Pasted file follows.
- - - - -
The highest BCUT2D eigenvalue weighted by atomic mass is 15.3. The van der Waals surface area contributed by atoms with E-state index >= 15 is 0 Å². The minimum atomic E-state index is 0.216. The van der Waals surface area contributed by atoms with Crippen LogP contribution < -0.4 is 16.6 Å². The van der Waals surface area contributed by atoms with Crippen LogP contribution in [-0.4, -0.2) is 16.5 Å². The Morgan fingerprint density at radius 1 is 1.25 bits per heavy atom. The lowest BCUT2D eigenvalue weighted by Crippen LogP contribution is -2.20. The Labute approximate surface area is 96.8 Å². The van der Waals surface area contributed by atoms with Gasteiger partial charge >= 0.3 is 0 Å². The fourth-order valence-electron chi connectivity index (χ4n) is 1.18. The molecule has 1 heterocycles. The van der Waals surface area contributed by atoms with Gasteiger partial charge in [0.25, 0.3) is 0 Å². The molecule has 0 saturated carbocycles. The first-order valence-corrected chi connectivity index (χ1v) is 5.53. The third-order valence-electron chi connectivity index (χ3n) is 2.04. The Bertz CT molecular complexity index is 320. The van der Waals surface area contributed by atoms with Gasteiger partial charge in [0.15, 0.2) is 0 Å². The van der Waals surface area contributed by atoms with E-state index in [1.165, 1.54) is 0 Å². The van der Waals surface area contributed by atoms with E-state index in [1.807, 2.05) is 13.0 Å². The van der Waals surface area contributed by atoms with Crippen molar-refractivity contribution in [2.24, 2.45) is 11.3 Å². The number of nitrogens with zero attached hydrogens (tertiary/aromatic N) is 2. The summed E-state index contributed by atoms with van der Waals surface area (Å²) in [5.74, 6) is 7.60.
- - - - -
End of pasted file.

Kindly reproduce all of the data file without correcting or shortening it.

The highest BCUT2D eigenvalue weighted by atomic mass is 15.3. The van der Waals surface area contributed by atoms with E-state index >= 15 is 0 Å². The minimum atomic E-state index is 0.216. The van der Waals surface area contributed by atoms with Crippen LogP contribution < -0.4 is 16.6 Å². The van der Waals surface area contributed by atoms with Crippen LogP contribution in [-0.4, -0.2) is 16.5 Å². The Morgan fingerprint density at radius 1 is 1.25 bits per heavy atom. The lowest BCUT2D eigenvalue weighted by Crippen LogP contribution is -2.20. The Labute approximate surface area is 96.8 Å². The van der Waals surface area contributed by atoms with Gasteiger partial charge >= 0.3 is 0 Å². The fourth-order valence-electron chi connectivity index (χ4n) is 1.18. The molecule has 1 heterocycles. The van der Waals surface area contributed by atoms with Gasteiger partial charge in [0.25, 0.3) is 0 Å². The molecule has 0 saturated carbocycles. The first-order valence-corrected chi connectivity index (χ1v) is 5.53. The third-order valence-electron chi connectivity index (χ3n) is 2.04. The Bertz CT molecular complexity index is 320. The van der Waals surface area contributed by atoms with Gasteiger partial charge in [0.15, 0.2) is 0 Å². The van der Waals surface area contributed by atoms with E-state index in [1.165, 1.54) is 0 Å². The van der Waals surface area contributed by atoms with E-state index in [1.807, 2.05) is 13.0 Å². The van der Waals surface area contributed by atoms with Crippen molar-refractivity contribution in [2.24, 2.45) is 11.3 Å². The number of nitrogens with zero attached hydrogens (tertiary/aromatic N) is 2. The summed E-state index contributed by atoms with van der Waals surface area (Å²) in [5.74, 6) is 7.60.